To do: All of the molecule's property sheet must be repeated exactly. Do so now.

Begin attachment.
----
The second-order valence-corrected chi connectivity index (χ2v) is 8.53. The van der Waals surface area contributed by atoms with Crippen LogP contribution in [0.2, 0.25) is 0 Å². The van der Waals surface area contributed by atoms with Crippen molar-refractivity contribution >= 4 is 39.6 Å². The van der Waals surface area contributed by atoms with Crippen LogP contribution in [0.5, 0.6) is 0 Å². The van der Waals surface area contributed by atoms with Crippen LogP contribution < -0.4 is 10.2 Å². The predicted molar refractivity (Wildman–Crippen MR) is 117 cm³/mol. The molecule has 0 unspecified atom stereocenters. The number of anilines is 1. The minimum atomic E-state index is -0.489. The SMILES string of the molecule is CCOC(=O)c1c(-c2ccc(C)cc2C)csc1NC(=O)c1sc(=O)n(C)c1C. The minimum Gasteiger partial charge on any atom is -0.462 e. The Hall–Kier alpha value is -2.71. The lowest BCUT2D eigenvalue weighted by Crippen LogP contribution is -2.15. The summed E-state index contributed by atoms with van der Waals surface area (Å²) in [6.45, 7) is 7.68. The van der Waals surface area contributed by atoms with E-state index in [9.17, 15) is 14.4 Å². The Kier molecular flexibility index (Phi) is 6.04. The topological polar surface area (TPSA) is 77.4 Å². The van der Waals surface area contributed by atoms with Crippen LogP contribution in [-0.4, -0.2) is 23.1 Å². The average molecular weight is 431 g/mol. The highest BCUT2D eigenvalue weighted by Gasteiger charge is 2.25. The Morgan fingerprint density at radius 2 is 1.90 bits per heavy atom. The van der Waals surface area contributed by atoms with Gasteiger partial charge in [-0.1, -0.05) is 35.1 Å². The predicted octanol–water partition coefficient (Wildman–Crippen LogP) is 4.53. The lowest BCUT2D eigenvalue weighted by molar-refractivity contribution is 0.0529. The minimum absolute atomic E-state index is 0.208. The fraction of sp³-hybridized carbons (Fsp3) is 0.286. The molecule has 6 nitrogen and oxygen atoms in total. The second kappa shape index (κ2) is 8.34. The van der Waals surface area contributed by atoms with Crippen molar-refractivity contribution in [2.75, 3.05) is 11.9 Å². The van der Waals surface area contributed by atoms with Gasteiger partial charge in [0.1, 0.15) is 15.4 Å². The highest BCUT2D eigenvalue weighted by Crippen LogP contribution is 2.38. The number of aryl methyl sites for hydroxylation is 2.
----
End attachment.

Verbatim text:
The second-order valence-corrected chi connectivity index (χ2v) is 8.53. The van der Waals surface area contributed by atoms with Crippen LogP contribution in [0.2, 0.25) is 0 Å². The van der Waals surface area contributed by atoms with Crippen molar-refractivity contribution >= 4 is 39.6 Å². The van der Waals surface area contributed by atoms with Crippen LogP contribution in [0.5, 0.6) is 0 Å². The van der Waals surface area contributed by atoms with Crippen LogP contribution < -0.4 is 10.2 Å². The predicted molar refractivity (Wildman–Crippen MR) is 117 cm³/mol. The molecule has 0 unspecified atom stereocenters. The number of anilines is 1. The minimum atomic E-state index is -0.489. The SMILES string of the molecule is CCOC(=O)c1c(-c2ccc(C)cc2C)csc1NC(=O)c1sc(=O)n(C)c1C. The minimum Gasteiger partial charge on any atom is -0.462 e. The Hall–Kier alpha value is -2.71. The lowest BCUT2D eigenvalue weighted by Crippen LogP contribution is -2.15. The summed E-state index contributed by atoms with van der Waals surface area (Å²) in [6.45, 7) is 7.68. The van der Waals surface area contributed by atoms with E-state index in [9.17, 15) is 14.4 Å². The Kier molecular flexibility index (Phi) is 6.04. The topological polar surface area (TPSA) is 77.4 Å². The van der Waals surface area contributed by atoms with Crippen LogP contribution in [-0.4, -0.2) is 23.1 Å². The average molecular weight is 431 g/mol. The highest BCUT2D eigenvalue weighted by Gasteiger charge is 2.25. The Morgan fingerprint density at radius 2 is 1.90 bits per heavy atom. The van der Waals surface area contributed by atoms with Gasteiger partial charge in [-0.1, -0.05) is 35.1 Å². The predicted octanol–water partition coefficient (Wildman–Crippen LogP) is 4.53. The lowest BCUT2D eigenvalue weighted by molar-refractivity contribution is 0.0529. The minimum absolute atomic E-state index is 0.208. The fraction of sp³-hybridized carbons (Fsp3) is 0.286. The molecule has 6 nitrogen and oxygen atoms in total. The second kappa shape index (κ2) is 8.34. The van der Waals surface area contributed by atoms with Crippen molar-refractivity contribution in [2.75, 3.05) is 11.9 Å². The van der Waals surface area contributed by atoms with Gasteiger partial charge in [0.1, 0.15) is 15.4 Å². The highest BCUT2D eigenvalue weighted by Crippen LogP contribution is 2.38. The number of aryl methyl sites for hydroxylation is 2.